Wellingtonia or Giant Redwood   Sequoiadendron giganteum

Origin: it is native to a few isolated groves on the western slopes of the Sierra Nevada in California which include such well-known trees as "General Sherman" which rises to 82m. It was introduced to the UK in 1853.

Giant Redwood tree

Giant Redwood foliage

Treecreeper roosting  
Treecreeper in its roosting hole

Tree: it is tall, narrow and conic; mature trees usually standing well above all others. Middle branches are long and downswept, becoming upswept at the ends.

The bark is reddish to reddish-orange, exceptionally soft and fibrous being designed to withstand the forest fires that ravage its homeland. The soft bark often has small excavations in it. A careful look may reveal bird droppings at the base. These are roosting holes of Treecreepers - one of which can be seen in its hole in the photo.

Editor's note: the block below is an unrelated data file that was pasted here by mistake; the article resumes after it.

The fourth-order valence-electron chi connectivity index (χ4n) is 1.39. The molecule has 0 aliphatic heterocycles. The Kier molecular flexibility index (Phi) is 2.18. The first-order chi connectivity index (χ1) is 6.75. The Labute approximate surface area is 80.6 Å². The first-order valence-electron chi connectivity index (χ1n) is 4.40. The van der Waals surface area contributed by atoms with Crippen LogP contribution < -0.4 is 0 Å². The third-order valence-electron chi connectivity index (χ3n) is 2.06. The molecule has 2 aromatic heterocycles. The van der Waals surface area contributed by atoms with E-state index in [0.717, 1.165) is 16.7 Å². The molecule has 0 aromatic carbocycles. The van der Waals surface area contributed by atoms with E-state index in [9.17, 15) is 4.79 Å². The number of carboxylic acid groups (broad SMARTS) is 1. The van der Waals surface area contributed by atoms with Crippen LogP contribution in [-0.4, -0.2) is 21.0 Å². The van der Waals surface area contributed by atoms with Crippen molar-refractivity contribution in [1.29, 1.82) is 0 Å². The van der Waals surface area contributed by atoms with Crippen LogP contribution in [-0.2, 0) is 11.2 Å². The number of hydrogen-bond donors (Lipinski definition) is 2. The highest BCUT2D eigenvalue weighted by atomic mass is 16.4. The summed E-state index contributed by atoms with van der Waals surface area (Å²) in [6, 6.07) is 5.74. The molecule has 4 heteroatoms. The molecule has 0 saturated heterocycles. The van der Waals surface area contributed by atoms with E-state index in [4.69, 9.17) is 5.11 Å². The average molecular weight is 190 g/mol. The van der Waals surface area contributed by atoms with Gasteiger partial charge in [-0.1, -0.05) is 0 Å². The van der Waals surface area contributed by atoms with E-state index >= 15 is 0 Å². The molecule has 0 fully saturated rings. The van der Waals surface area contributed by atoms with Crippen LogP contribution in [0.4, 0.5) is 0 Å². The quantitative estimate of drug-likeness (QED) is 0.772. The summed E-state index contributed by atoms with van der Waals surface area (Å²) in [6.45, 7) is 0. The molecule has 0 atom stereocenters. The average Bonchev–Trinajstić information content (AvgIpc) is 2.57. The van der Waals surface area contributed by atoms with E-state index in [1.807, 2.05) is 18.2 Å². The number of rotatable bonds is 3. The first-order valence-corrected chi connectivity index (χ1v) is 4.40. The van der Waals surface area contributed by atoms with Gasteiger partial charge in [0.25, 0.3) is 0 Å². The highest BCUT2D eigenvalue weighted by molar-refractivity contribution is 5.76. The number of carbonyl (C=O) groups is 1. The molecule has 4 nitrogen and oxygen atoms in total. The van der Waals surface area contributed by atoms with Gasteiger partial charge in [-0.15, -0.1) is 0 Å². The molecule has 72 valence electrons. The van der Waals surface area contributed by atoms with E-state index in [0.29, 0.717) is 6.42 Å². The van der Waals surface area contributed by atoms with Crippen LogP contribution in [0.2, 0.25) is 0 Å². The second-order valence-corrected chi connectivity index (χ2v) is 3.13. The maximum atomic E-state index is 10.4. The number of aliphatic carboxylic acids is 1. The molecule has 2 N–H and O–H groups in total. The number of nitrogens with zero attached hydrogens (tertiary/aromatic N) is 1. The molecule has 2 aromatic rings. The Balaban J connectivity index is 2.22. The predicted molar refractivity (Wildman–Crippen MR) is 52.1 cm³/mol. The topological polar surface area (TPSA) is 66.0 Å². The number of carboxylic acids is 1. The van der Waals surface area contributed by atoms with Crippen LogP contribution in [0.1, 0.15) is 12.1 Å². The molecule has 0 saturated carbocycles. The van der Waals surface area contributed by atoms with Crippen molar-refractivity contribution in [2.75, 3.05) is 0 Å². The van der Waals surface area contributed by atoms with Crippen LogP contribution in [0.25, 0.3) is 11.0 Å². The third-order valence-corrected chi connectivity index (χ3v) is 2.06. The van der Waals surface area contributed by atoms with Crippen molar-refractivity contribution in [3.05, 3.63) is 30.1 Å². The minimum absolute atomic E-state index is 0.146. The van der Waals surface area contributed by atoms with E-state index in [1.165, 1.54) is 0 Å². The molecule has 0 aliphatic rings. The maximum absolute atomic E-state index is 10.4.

The foliage of the outer branches is hard and cord-like, being composed of dark green scales (photo). The crushed leaves are said by some to smell of aniseed.

Giant Redwood cones The cones, which are borne on long stalks, are ovoid and slightly flattened, green at first, becoming dark brown.

At Keele : One on the E side of Lake 1(compartment 18b; tag 7780); two planted below Keele Hall (compartment 20A; tags 7564, 7565); three near to the M6 (compartment 6c).

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